The United States Supreme Court agreed to hear the case of South Dakota v. Wayfair Inc., setting the stage for possible changes to the physical presence requirement for sales and use tax nexus. The Court’s decision likely will address whether the state can impose a sales tax collection and remittance obligation on sellers that do not have a physical presence in the state, effectively affirming or overturning the long-standing precedent established in Quill Corp. v. North Dakota.
The Supreme Court’s acceptance of review opens the door to possible changes in the way states impose sales and use tax collection obligations on out-of-state and/or online retailers that make sales into states in which they have no physical presence. If the Court determines that the South Dakota statute is lawful, states would be allowed to implement economic nexus standards, and impose collection obligations based on factors other than physical presence. Many states have passed economic nexus legislation in preparation for a successful challenge to Quill. Several states have enacted similar economic nexus provisions to South Dakota that dispense with the physical presence requirement.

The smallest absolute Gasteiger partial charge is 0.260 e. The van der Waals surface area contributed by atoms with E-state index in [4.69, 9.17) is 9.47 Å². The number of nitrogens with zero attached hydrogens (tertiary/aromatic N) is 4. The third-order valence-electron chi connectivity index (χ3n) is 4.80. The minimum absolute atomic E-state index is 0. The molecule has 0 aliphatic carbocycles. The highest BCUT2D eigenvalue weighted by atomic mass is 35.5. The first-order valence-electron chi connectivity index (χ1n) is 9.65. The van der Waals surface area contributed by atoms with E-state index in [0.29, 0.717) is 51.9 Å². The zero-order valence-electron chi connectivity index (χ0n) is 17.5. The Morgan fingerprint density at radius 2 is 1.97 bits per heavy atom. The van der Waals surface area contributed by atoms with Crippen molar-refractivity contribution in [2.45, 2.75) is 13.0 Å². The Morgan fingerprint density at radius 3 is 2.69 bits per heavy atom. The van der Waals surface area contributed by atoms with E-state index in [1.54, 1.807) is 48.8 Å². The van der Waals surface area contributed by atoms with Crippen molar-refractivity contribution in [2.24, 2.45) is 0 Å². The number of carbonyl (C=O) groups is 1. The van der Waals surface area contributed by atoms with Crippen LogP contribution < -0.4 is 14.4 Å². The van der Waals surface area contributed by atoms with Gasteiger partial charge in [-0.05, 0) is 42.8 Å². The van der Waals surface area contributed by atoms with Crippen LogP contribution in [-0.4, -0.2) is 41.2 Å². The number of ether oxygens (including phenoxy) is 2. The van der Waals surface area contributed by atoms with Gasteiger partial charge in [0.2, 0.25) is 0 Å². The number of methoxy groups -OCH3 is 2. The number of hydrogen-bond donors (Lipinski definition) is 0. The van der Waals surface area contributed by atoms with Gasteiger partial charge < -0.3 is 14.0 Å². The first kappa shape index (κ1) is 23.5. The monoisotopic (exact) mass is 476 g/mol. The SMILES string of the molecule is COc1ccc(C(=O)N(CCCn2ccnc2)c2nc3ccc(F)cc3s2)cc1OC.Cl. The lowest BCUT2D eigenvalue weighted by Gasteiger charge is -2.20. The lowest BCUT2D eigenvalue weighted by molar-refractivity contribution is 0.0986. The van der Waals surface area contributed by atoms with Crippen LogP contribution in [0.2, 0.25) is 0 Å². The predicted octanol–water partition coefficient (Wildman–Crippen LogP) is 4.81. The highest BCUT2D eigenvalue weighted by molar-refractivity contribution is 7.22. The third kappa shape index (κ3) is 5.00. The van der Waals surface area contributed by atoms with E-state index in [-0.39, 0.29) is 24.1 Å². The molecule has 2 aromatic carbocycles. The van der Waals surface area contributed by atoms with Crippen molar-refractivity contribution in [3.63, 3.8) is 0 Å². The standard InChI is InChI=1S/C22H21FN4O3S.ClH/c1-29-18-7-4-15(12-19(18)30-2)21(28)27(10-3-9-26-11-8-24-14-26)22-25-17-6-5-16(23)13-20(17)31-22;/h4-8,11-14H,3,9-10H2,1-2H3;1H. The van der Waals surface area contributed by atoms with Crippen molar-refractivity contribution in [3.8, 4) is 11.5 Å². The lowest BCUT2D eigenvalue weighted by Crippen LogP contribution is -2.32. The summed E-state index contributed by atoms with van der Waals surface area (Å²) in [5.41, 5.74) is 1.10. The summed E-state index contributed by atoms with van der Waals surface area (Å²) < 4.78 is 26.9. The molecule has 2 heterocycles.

These provisions would require companies to compare sales against a state’s economic nexus provisions as a bright-line test for determining nexus, with or without a physical presence in the state. While this may reduce uncertainty as to whether a company has nexus with a state, it may result in an increased nexus footprint for many companies and a significant jump in compliance obligations. For a company with extensive national sales, this potentially could require significant additional compliance at the state level. Preparation to accommodate this sharp increase in filings will be necessary to properly process sales transactions and collect the correct amount of tax from customers.
Businesses should be prepared to review their current tax calculation methodology and consider options for implementing technology to address the increase in compliance responsibilities.
Taxpayers should stay current with sales tax economic nexus developments as additional litigation related to the state legislation may be likely.
If you have any questions about economic nexus provisions and related developments that could result from the decision in this case, please do not hesitate to contact one of our tax professionals.